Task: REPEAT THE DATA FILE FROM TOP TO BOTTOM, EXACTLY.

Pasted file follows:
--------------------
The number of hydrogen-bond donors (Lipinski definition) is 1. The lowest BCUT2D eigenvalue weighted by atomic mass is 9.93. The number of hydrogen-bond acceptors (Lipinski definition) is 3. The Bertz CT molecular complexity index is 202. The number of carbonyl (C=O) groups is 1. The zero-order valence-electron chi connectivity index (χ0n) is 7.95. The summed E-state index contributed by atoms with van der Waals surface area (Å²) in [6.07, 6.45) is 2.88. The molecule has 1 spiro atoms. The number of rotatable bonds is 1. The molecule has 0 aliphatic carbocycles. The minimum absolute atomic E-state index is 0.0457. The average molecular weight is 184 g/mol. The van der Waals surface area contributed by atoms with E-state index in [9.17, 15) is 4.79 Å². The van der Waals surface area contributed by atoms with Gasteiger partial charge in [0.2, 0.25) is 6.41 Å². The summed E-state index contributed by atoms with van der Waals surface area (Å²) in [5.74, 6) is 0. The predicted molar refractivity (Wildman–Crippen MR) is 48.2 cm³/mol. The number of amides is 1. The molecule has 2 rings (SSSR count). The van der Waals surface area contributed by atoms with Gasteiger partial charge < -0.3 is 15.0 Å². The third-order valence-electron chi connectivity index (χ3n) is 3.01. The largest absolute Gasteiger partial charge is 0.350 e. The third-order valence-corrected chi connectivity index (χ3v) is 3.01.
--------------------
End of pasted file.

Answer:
The number of hydrogen-bond donors (Lipinski definition) is 1. The lowest BCUT2D eigenvalue weighted by atomic mass is 9.93. The number of hydrogen-bond acceptors (Lipinski definition) is 3. The Bertz CT molecular complexity index is 202. The number of carbonyl (C=O) groups is 1. The zero-order valence-electron chi connectivity index (χ0n) is 7.95. The summed E-state index contributed by atoms with van der Waals surface area (Å²) in [6.07, 6.45) is 2.88. The molecule has 1 spiro atoms. The number of rotatable bonds is 1. The molecule has 0 aliphatic carbocycles. The minimum absolute atomic E-state index is 0.0457. The average molecular weight is 184 g/mol. The van der Waals surface area contributed by atoms with E-state index in [9.17, 15) is 4.79 Å². The van der Waals surface area contributed by atoms with Gasteiger partial charge in [0.2, 0.25) is 6.41 Å². The summed E-state index contributed by atoms with van der Waals surface area (Å²) in [5.74, 6) is 0. The predicted molar refractivity (Wildman–Crippen MR) is 48.2 cm³/mol. The number of amides is 1. The molecule has 2 rings (SSSR count). The van der Waals surface area contributed by atoms with Gasteiger partial charge < -0.3 is 15.0 Å². The third-order valence-electron chi connectivity index (χ3n) is 3.01. The largest absolute Gasteiger partial charge is 0.350 e. The third-order valence-corrected chi connectivity index (χ3v) is 3.01.